The World’s Village for Domnic Sangma

By Pickle  February 20, 2020

Drawing creative inspiration from life and culture of the picturesque Indian state of Meghalaya, Dominic Sangma’s cinematic style has found many takers across the world. As one of the seven Indians selected for Berlinale Talents, he hopes to take his next project a step closer to fruition. Interview with Dominic Sangma

Meghalaya filmmaker Dominic Sangma has put Garo cinema on the world map with his debut film, Ma’Ama (Moan). The director’s uncompromising vision lends the film a meditative quality. He explores loss, mourning and reconciliation through the eyes of his father, who lost his wife 30 years ago and continues to live in the hope of being reunited with her one day.

Sangma is now prepping for his second feature, Rapture, which will see him move from the deeply personal space of Ma’Ama to a story capturing the wider social and contemporary context of the remote village that he grew up in.

The life and culture of his part of the world are an essential part of Sangma’s creative credo, but it is the cinema that he watched as a student of Kolkata’s Satyajit Ray Film and Television Institute (SRFTI) that shaped his approach to the medium. He passed out of the institute in 2014.

Sangma’s SRFTI diploma film, Rong’kuchak, was in a competition at the Beijing Film Academy. It was there that he first met Ma’Ama coproducer Xu Jiangshang. She is on board for Sangma’s second film, too.

Sangma and Xu travelled to the Cannes Film Festival last year with Rapture to participate in La Fabrique Cinema organized by Institute Francais. The Indo-Chinese coproduction was among the 10 works that were selected for the programme that had Mira Nair as a mentor.

Less than a year on, Sangma is in another major European film festival. He is one of seven Indians selected for Berlinale Talents. In Berlin, he hopes to take Rapture a step closer to fruition. “I will follow up on the meetings done in Rotterdam and elsewhere,” says Sangma, who is now in the process of casting.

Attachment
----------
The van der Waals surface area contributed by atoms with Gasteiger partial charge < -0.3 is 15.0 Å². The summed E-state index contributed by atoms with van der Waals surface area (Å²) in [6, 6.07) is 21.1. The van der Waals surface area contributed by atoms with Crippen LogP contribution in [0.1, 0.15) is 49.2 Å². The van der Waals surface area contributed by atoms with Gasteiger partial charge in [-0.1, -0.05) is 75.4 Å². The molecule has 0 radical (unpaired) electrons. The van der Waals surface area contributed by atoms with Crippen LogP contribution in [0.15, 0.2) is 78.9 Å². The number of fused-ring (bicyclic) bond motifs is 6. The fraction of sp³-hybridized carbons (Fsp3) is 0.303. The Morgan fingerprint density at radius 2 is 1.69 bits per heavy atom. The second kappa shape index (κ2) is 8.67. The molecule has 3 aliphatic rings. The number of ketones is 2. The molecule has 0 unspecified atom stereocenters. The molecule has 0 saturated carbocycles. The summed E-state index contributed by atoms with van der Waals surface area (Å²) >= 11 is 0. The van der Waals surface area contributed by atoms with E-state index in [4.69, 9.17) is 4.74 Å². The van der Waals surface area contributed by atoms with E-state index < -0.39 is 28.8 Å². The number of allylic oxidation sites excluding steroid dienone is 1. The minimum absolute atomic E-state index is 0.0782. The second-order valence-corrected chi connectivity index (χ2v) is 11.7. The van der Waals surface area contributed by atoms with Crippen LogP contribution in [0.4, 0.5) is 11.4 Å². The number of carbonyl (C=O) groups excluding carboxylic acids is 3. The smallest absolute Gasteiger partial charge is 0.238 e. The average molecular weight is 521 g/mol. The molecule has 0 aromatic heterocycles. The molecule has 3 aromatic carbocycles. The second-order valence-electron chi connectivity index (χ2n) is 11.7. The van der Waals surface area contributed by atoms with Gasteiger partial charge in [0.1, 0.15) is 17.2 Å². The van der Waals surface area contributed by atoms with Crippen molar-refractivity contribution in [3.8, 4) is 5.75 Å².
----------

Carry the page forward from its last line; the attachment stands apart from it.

Like Ma’Ama, Rapture is likely to have a cast of non-actors. “The village will be the main character of the film,” he says. “I will explore the place through one family.”

Sangma plans to begin filming Rapture in September this year. “I have Dutch and French co-producers in place and will apply for CNC (Centre National du Cinema) funds.”

Troubled by the political developments that have unsettled the Northeast, Sangma has just shot a 20-minute short fiction film to express his consternation. It is a film titled Aberration. “The shoot is over. I have just returned from a forest after recording location sound,” he reveals.

The inspiration for the short film came from an incident that occurred just before Christmas a couple of years ago. An aunt of Sangma’s went into the forest to collect bananas and bamboo. Mysteriously, she lost her speech. She has been sick since then. Nobody is sure what exactly happened to her. Some people believe that a forest spirit has done this to her. Such beliefs are common in the Garo Hills.

In the film, a traditional healer is sent into the jungle to look for medicinal herbs. He sees a fleeing Muslim family and a body floating in a lake.

The filmmaker says that Aberration is his attempt to convey his reaction to the fear and foreboding that hang over the region following the eruption of protests against the National Register of Citizens (NRC) and the Citizenship Amendment Act (CAA).

“In the Garo Hills, Christmas festivities are big. Preparations begin in the first week of December itself. This year, people could not go out and join the protests. Nobody came out and there was no beating of drums and music. This is because the sounds go all the way down to the bungalows in Assam. The people who are disturbed raise objections,” says Sangma.

Sangma’s cinematic voice is, of course, unique. It is travelling – and finding takers – across the world for good reason. Saibal Chatterjee

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